This discussion ends on two points of critical reflection. The first concerns organizational ecology (cf Niemann et al, this volume). We highlighted the significance of both endogenous and exogenous organizational ecology in materialist understandings of global social policy formation in relation to any one IO. Internal governance structures determine global policy approaches as much as specific initiatives, where the former tend to be enduring and structurally formative and the latter are battlegrounds over which competing policy approaches and discourses are fought out. We also highlighted the temporally and geographically contingent nature of this organizational ecology, which is fluid and varied rather than fixed and uniform. This points to the value of taking a broad view on what counts as an IO’s exogenous organizational ecology rather than delimiting the view only to IOs directly and explicitly participating in the field. The second point of reflection relates to the levels metaphor used so often in global social policy and governance studies. The concept of scale, rather than level, may be a more pertinent one, because it brings us closer to a form of global social policy analysis cognizant of how IOs of many different kinds work across multiple spaces of transnational governance that, in turn, are dynamically interacting. An appreciation of organizational ecology and the interactions at once constituting and deriving from it should therefore encompass relations among populations of IOs across multiple scales. Constellations of actors, ideas and policies in the architecture of global social governance and policy will be context-specific, that is formed from concrete situations circumstances, times and places.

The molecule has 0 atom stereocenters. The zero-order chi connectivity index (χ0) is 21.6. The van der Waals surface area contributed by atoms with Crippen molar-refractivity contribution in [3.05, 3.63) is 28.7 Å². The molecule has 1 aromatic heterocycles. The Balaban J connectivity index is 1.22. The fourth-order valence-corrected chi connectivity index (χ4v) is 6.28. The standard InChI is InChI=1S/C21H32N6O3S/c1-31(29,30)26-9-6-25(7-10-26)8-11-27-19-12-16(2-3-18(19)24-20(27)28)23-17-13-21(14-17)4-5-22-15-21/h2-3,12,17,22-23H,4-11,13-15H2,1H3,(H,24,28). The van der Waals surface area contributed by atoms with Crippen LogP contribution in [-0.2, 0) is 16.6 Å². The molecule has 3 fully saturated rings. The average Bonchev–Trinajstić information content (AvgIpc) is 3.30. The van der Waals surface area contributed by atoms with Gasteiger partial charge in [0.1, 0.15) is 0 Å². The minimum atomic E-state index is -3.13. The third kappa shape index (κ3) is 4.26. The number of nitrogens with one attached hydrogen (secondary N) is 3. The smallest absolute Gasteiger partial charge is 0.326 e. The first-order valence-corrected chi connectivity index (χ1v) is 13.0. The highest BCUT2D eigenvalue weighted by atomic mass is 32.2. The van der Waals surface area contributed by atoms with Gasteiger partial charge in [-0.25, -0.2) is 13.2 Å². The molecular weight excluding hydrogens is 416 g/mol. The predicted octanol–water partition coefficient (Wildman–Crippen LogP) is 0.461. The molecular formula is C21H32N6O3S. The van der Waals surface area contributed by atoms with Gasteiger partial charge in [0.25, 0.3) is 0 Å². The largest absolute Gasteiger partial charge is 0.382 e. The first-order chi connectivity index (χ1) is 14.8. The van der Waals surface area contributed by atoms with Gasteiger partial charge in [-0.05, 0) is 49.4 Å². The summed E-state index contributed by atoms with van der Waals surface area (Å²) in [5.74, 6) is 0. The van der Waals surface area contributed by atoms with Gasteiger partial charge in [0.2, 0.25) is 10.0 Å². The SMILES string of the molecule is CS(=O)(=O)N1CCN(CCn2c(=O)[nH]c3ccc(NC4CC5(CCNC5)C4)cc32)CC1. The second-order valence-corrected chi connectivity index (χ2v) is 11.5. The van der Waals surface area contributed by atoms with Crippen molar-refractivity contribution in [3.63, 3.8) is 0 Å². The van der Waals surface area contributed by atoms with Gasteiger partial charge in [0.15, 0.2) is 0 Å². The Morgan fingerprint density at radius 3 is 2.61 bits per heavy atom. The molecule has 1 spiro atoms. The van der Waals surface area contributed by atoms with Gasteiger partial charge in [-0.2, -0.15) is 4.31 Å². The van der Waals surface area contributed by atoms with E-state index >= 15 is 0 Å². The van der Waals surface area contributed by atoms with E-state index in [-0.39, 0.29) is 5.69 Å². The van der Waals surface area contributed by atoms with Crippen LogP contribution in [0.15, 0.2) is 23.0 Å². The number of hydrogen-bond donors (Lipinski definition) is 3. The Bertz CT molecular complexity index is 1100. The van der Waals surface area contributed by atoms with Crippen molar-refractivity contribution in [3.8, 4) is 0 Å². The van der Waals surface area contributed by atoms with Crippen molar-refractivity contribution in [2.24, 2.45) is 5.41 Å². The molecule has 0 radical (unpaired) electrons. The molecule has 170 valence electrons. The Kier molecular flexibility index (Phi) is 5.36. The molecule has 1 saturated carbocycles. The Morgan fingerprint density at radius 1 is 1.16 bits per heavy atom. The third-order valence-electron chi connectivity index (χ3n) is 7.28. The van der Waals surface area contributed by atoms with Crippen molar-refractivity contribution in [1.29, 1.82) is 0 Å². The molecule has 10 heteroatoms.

IOM was incorporated into the UN in 2016.
HWMI was a partnership between the NGO ‘Realizing Rights: the Ethical Global Initiative’ and the ‘Global Health Workforce Alliance’ (GHWA).
Echoes of this discursive shift are apparent in the inter-IO International Health Worker Mobility Platform.
HWMI was established as a partnership between the NGO Realizing Rights: The Ethical Global Initiative and the Global Health Workforce Alliance (GHWA) in 2006 in response to the heightened concerns about the need for global responses to health worker migration and recruitment and was a crucial actor during the negotiations (Yeates and Pillinger 2019a, b).